Author Topic: Dough hook sticking and preparation  (Read 3052 times)

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Offline Jack

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  • Location: WA
  • Pizza; it's what's for dinner, breakfast........
Dough hook sticking and preparation
« on: November 15, 2006, 06:27:30 PM »
I tired an experiment or two on my KA spiral dough hook in an effort to reduce the chance of the dough sticking to the hook. 

First, I polished up the working area of the dough hook, using a green Scotch Brand scrub pad, until it looked almost like it was chromed.  This polishing takes all of the minor surface imperfections out of the Aluminum and provides a slick surface, which I hoped would minimize dough sticking.  While I never had particularly bad sticking, I donít believe the polishing make much of an improvement in reducing the sticking.  This was not a major concern, as it would be a lot of work keeping the hook well polished and I was hoping the solution would be what I perceived as the next logical step, as documented below.

I used the hook for several weeks, only cleaning it with soap and water; no abrasive cleaning at all.  This allowed the Aluminum oxide coating (that grayish blotchy coating on any raw aluminum) to build until it completely and uniformly covered the dough hook.  This coating, over the highly polished aluminum, seems to help keep my dough from sticking to the hook.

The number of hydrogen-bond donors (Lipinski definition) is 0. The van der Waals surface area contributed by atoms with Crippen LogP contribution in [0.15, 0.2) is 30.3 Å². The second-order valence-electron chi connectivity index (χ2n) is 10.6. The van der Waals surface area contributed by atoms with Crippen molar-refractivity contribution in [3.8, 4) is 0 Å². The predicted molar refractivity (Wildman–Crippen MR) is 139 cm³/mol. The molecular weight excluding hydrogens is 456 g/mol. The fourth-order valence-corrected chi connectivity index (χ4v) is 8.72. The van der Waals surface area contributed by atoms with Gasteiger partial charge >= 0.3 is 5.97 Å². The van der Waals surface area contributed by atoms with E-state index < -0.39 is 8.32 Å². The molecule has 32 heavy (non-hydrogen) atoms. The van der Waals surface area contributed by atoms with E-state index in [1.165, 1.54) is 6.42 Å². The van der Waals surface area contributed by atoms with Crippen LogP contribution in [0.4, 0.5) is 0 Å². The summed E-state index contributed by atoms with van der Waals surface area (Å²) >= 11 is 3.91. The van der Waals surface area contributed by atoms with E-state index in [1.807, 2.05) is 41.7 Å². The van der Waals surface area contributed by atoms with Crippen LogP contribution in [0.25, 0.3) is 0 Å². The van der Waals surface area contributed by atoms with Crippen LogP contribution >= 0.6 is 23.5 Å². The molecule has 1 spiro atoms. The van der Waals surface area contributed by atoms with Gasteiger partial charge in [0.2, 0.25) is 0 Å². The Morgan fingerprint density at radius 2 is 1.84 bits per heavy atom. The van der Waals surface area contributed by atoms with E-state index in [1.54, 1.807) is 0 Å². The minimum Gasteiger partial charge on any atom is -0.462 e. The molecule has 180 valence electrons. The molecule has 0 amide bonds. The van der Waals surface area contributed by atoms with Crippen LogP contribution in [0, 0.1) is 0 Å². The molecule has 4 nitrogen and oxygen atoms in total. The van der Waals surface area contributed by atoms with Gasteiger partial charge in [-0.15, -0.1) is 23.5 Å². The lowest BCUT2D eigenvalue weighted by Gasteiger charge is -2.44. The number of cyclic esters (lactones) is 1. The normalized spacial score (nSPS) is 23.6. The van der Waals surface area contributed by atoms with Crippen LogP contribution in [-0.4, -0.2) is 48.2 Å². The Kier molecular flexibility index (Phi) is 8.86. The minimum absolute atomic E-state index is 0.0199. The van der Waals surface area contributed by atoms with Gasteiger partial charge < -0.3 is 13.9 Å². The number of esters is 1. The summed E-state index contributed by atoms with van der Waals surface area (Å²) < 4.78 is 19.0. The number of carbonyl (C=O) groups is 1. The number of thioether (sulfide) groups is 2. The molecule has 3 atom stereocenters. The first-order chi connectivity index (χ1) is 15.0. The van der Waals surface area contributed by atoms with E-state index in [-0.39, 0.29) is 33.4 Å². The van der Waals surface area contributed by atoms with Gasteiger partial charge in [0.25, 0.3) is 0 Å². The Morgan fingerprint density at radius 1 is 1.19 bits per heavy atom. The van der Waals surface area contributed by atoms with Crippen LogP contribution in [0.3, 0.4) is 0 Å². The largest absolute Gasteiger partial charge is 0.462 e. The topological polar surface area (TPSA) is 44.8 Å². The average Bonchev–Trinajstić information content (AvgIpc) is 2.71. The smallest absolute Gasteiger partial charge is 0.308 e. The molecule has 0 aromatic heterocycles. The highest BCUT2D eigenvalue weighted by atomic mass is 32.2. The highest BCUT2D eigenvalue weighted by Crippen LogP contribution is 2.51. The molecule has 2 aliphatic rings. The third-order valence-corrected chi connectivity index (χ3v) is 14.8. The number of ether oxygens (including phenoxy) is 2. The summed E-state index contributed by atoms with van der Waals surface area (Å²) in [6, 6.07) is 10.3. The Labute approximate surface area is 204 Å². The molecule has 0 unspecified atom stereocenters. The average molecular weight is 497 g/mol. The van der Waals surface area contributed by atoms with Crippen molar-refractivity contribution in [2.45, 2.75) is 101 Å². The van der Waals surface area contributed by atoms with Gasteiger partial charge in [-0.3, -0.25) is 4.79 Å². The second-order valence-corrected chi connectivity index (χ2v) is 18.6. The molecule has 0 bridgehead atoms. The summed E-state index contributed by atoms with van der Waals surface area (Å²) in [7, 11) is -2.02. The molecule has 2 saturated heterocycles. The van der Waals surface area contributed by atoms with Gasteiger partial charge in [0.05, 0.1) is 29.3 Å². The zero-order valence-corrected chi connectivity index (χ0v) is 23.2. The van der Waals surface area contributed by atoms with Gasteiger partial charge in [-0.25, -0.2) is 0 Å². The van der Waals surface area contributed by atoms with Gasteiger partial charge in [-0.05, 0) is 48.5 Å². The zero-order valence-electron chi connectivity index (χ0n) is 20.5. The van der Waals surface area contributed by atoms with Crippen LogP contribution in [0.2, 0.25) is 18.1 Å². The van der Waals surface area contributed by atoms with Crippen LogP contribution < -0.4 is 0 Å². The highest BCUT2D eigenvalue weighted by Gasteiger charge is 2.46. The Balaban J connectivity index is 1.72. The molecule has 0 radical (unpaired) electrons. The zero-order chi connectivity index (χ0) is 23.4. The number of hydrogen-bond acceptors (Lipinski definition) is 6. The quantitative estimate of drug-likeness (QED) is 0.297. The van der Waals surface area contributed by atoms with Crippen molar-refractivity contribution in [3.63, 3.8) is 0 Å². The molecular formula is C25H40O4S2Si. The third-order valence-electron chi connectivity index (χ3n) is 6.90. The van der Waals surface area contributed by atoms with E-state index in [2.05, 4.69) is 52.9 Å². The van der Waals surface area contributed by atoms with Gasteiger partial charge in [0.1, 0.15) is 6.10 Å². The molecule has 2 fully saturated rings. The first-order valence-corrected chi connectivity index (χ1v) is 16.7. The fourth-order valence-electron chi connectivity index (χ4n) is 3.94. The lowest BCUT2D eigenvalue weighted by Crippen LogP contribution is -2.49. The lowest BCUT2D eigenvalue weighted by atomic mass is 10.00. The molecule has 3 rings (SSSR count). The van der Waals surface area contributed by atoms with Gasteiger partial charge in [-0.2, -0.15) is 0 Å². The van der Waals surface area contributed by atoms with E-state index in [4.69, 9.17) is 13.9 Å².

I spent about half an hour, working the scotch pad over the hook to polish it up.  I have not found much difference between oiling, or not oiling, the hook before I start mixing, but do anyway.  I hope that this might help someone else. 

Jack, like several others on the forum, a Pizza baking Enginerd

Offline Lido

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  • Location: LA
  • Mulberry Street is my favorite.
Re: Dough hook sticking and preparation
« Reply #1 on: November 17, 2006, 01:15:59 AM »
I've tried flouring the hook and oil and usually end up just stopping every minute or so and pulling the dough off the hook.  Another thing I'll do when I'm lazy is turn the speed way up on the mixer so it throws the dough off the hook, but I'm sure this isn't good for the motor in the mixer.

The best thing I've found is to make a bigger batch of dough.  One batch I made a few weeks ago was six cups of flour.  I think that worked better than the normal batch size I make (3 cups).  The hook ended up going through the dough more and the dough wasn't sticking to the hook much at all.  I also used the slowest speed setting.
- Lido